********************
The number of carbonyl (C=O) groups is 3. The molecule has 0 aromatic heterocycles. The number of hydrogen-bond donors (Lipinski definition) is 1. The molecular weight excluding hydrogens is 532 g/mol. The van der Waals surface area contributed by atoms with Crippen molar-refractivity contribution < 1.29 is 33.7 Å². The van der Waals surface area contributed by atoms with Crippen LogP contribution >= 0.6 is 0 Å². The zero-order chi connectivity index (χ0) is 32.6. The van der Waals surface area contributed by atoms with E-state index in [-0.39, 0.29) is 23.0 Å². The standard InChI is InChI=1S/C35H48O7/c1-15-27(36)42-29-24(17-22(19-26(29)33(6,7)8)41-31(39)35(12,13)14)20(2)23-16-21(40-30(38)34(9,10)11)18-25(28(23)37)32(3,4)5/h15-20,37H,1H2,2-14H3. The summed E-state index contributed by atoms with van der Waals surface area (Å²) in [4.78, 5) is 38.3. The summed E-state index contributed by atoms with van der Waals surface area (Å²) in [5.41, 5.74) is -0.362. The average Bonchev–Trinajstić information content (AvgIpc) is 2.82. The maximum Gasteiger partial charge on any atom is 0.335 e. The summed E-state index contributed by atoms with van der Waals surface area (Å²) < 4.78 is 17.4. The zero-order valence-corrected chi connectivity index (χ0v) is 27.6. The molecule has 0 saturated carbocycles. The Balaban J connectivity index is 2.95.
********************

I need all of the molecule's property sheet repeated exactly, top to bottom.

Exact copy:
The number of carbonyl (C=O) groups is 3. The molecule has 0 aromatic heterocycles. The number of hydrogen-bond donors (Lipinski definition) is 1. The molecular weight excluding hydrogens is 532 g/mol. The van der Waals surface area contributed by atoms with Crippen molar-refractivity contribution < 1.29 is 33.7 Å². The van der Waals surface area contributed by atoms with Crippen LogP contribution >= 0.6 is 0 Å². The zero-order chi connectivity index (χ0) is 32.6. The van der Waals surface area contributed by atoms with E-state index in [-0.39, 0.29) is 23.0 Å². The standard InChI is InChI=1S/C35H48O7/c1-15-27(36)42-29-24(17-22(19-26(29)33(6,7)8)41-31(39)35(12,13)14)20(2)23-16-21(40-30(38)34(9,10)11)18-25(28(23)37)32(3,4)5/h15-20,37H,1H2,2-14H3. The summed E-state index contributed by atoms with van der Waals surface area (Å²) in [4.78, 5) is 38.3. The summed E-state index contributed by atoms with van der Waals surface area (Å²) in [5.41, 5.74) is -0.362. The average Bonchev–Trinajstić information content (AvgIpc) is 2.82. The maximum Gasteiger partial charge on any atom is 0.335 e. The summed E-state index contributed by atoms with van der Waals surface area (Å²) < 4.78 is 17.4. The zero-order valence-corrected chi connectivity index (χ0v) is 27.6. The molecule has 0 saturated carbocycles. The Balaban J connectivity index is 2.95.